This allows the x, y, and z components to be treated separately from the b component.

If we substitute Equation 38 into Equation 37, we get:

*{overscore (u)}={overscore (p)}λ+{overscore (q)}={overscore (d)}λ+e+{overscore (f)}λ+g *

It should be seen that:

Accordingly, the system unknowns x, y, and z can be expressed as a function of λ as follows:

*{overscore (x)}|λ* ^{2} *=|{overscore (x)}|* ^{2} *=|{overscore (d)}λ+{overscore (e)}|* ^{2} *=|{overscore (d)}|* ^{2}λ2+2*<{overscore (d)},{overscore (e)}>λ+|{overscore (e)}|* ^{2} (39a)

Equation 39a is set equal to zero by subtracting λ from both sides:

Equation (39b) is a second order equation in λ, and has the following solutions:

We can find the solutions that correspond to these two values of λ by substituting them into the definition of the system variables as a function of λ:

Ambiguity Resolution

Algebraic resolutions of quadratic systems always yield two solutions, even in case of redundancy. In accordance with one embodiment of the disclosed method and apparatus, to distinguish the correct solution, we substitute these two solutions back into the system of equations to find the solution that yields small residuals. If both solutions yield small residuals, the system has two ambiguous solutions. The correct solution will be the one that is consistent with the sector information associated with the base station measurements. Alternatively, it will be understood by those skilled in the art that any of the method used to determine the initial estimate of the location sought may also be used to assist in resolving the ambiguity (i.e., select one of the two solutions). For example, the sector that is in communication with the device whose location is being sought may eliminate one of the solutions, alternatively, the location of the serving base station, the altitude of the device as determined by an altitude sensor within the device, or any other information that might be used to limit the possibility that one of the solutions is more likely to be correct. As noted above, some of the criteria that can be used to resolve the ambiguity include, but are not limited to: (1) sector angle opening (i.e., the angular size of the sector) and orientation, (2) distance to serving base station relative to expected cell size, (3) relative LMS cost of the two solutions in the case where there is redundancy, (4) received signal power and (5) Coverage maps available for network planning.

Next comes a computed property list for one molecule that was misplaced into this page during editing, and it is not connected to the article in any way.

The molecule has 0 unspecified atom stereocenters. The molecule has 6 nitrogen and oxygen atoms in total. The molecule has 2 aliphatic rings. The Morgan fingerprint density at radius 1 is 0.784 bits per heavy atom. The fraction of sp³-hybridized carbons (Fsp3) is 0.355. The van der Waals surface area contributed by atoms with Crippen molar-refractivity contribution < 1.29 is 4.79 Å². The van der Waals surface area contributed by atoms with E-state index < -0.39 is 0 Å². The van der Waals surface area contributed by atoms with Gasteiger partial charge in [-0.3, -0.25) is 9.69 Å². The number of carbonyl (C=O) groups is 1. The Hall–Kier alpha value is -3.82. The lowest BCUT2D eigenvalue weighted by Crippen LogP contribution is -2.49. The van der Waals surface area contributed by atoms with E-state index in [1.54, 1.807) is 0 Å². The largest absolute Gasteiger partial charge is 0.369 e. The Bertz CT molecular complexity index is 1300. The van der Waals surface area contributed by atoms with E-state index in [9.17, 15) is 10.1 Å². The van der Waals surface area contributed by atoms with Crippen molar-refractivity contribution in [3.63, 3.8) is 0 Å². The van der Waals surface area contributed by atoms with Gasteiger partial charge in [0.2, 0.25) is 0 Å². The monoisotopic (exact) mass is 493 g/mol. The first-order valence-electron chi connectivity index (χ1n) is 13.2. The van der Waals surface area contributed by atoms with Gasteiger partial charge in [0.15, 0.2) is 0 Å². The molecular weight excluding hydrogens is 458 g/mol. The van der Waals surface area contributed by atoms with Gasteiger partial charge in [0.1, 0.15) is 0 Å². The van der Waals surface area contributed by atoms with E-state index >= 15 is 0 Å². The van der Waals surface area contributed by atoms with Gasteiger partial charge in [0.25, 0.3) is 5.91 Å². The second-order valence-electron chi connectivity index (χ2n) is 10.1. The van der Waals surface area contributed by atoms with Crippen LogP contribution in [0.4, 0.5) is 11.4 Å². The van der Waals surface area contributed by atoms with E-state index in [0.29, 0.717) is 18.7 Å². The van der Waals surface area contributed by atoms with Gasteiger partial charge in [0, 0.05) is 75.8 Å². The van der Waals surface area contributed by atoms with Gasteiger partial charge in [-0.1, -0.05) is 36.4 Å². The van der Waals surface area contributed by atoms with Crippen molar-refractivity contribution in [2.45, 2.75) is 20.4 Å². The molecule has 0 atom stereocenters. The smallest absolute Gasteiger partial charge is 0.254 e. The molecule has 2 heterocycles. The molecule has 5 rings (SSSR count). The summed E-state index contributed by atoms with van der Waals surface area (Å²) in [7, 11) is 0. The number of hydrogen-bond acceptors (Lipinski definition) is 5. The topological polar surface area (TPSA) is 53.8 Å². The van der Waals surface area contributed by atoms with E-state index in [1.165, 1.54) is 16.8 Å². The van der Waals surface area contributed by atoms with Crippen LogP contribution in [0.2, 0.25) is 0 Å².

FIG. 7 shows the structure of one device **700** used to implement the disclosed method and apparatus. As shown in FIG. 7, the device **700** includes an antenna **702**, a transceiver **704**, and a processor **706**. The antenna receives signals from each of the signal sources, such as satellites and terrestrial transceiver stations. The signals are coupled from the antenna **702** to the transceiver **704**. The signals are then processed by the transceiver **704** in a manner well-known to those skilled in the art. The transceiver may be an analog communications transceiver, digital communications transceiver, GPS position location transceiver, Loran transceiver, or any combination of these or other types of transceivers. The processed signals are then coupled to the processor **706**. The processor **706** may be any type of computational device that is capable of performing the functions described above, including a general purpose microprocessor including memory, a special purpose microprocessor including memory, an application specific integrated circuit (ASIC) (or portion of an ASIC), dedicated circuitry comprising discrete components, a state machine, or any general purpose computer, including mini-computer, desktop computer, laptop computer, or mainframe computer. The processor **706** outputs the location of the device **700**. It should be understood that the processing functions performed by the processor **700** may be distributed among several components that may or may not reside in the same physical location. For example, it is common for information to be collected by a device and transmitted to an external device, such as position determination equipment (PDE) which performs some of the required calculations and manipulations.

It should be noted that the preferred embodiments described above are cited by way of example, and the full scope of the invention is limited only by the claims. For example, while the application notes the use of communication base stations in several examples above, the terrestrial transceiver stations may be any station capable of providing signals that would accommodate the current method and apparatus for determining position location. Likewise, the satellites referred to in many of the above examples are GPS satellites. Nonetheless, it will be understood that the satellites may be any system which provides additional signals that provide position location that can be used as described above for position location determinations.

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Classifications

U.S. Classification | 701/469, 340/988, 342/357.48 |

International Classification | H04Q7/34, G01S19/11 |

Cooperative Classification | G01S19/46, G01S19/22 |

European Classification | G01S19/22, G01S19/46 |

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Feb 23, 2005 | FPAY | Fee payment | Year of fee payment: 4 |

Feb 24, 2009 | FPAY | Fee payment | Year of fee payment: 8 |

Feb 25, 2013 | FPAY | Fee payment | Year of fee payment: 12 |